Udaipur, Feb 14 (IANS) Grammy Award-winning singer Dobet Gnahoré, who hails from Côte d’Ivoire and enthralled audiences on Day One of the maiden World Music Festival here, believes that multicultural events like these enable both the performers and audiences to travel to different parts of the world at a single location.
“We can travel with music to every part of the world when we listen to the music and see the new artistes. For me, a festival like this is the best. People from Udaipur can travel to other countries too. That’s good for me because I meet new artistes, maybe have some collaborations,” Gnahoré told IANS.
This wasn’t her first time in India. Prior to her performance at the World Music Festival, Gnahoré played at the Alliance Française in Delhi a few years ago.
Dabbling in various styles of African music, Gnahoré won the Grammy in 2010 for Best Urban/Alternative Performance along with American singer India.Arie, and now she is busy writing her new album.
“I am working on a new album but it is not easy because I want to do a good job for my audiences. I am taking my time to do good music. This year, I have concerts in France, Morocco and other countries,” she said.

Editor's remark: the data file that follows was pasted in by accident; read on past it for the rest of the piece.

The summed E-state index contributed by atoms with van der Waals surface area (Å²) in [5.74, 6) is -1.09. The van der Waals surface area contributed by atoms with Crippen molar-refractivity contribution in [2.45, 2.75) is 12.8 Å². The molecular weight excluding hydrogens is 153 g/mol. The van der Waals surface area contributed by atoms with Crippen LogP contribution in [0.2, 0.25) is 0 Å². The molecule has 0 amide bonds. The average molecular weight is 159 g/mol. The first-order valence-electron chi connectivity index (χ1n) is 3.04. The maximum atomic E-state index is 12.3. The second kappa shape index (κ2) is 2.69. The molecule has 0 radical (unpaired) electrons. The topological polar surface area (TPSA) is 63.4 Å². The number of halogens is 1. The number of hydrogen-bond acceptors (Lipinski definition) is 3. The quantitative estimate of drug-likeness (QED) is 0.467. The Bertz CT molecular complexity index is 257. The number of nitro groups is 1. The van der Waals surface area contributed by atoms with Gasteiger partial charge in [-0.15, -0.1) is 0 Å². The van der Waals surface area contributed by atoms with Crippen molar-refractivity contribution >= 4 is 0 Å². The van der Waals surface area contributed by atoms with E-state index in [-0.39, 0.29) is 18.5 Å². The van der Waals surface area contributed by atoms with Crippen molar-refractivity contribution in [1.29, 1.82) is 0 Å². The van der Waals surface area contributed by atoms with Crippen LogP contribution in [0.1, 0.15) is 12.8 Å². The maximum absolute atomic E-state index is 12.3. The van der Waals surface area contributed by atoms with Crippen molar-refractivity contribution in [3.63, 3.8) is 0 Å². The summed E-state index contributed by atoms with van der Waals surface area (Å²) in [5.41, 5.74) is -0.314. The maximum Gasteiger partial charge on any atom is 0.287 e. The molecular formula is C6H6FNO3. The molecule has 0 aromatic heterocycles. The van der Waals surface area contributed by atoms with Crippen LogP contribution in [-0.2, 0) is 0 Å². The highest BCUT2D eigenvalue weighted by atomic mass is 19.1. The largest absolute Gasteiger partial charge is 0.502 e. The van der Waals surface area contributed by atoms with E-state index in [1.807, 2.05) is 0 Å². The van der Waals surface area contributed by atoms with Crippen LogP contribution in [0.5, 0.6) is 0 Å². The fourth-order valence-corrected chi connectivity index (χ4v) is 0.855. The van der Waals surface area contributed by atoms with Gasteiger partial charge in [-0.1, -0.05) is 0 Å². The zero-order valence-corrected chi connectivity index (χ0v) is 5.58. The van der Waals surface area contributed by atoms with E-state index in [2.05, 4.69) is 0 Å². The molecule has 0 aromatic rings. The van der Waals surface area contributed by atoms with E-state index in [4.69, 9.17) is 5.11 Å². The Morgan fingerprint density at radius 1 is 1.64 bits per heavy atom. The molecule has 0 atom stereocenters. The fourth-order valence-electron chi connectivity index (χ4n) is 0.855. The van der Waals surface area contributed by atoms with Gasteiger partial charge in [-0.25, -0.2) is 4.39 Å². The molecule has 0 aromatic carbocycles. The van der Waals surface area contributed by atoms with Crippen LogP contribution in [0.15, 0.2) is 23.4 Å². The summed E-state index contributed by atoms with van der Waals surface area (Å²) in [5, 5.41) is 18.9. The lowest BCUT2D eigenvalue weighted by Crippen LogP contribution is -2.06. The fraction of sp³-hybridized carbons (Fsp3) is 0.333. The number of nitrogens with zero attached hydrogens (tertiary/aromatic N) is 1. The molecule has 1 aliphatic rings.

Gnahoré sings in a range of African languages including Bété, Fon, Baoule, Lingala, Malinke, Mina and Bambara, and represents the Pan-African tradition.
But the 33-year-old says that she seeks inspiration from every culture during her travels.
“My music is inspired from Africa, but I am young and my music is very mixed. Sometimes I say Afro pop because I mix every music from Africa and when I am travelling, I am influenced from every part of the world,” she said.
After her performance here, would she like to incorporate elements from Indian music too?
“I love this country and I love the music from India… The sitar, tabla and dances too. Sometime, I want to play with musician Susheela Raman. This is my dream, with me I can do maybe a collaboration with her,” she added.
Gnahoré has released four studio albums “Ano Neko”, “Na Afriki”, “Djekpa La You” and “Na Dre.”
On stage, her multifaceted singing, which also includes Zulu choirs and Congolese rumba along with other African styles, is accompanied by the melodious sounds of varied instruments like congo, bass guitar, electric guitar, drums and other percussion instruments, played by her bandmates.
The two-day World Music Festival will conclude here on Sunday with performances from Sonam Kalra & The Sufi Gospel Project, Oum, Mathias Duplessy & Mukhtiyar Ali, Papon and the East India Company among others.
(The writer’s trip is at the invitation of the festival organisers. He can be contacted at firstname.lastname@example.org)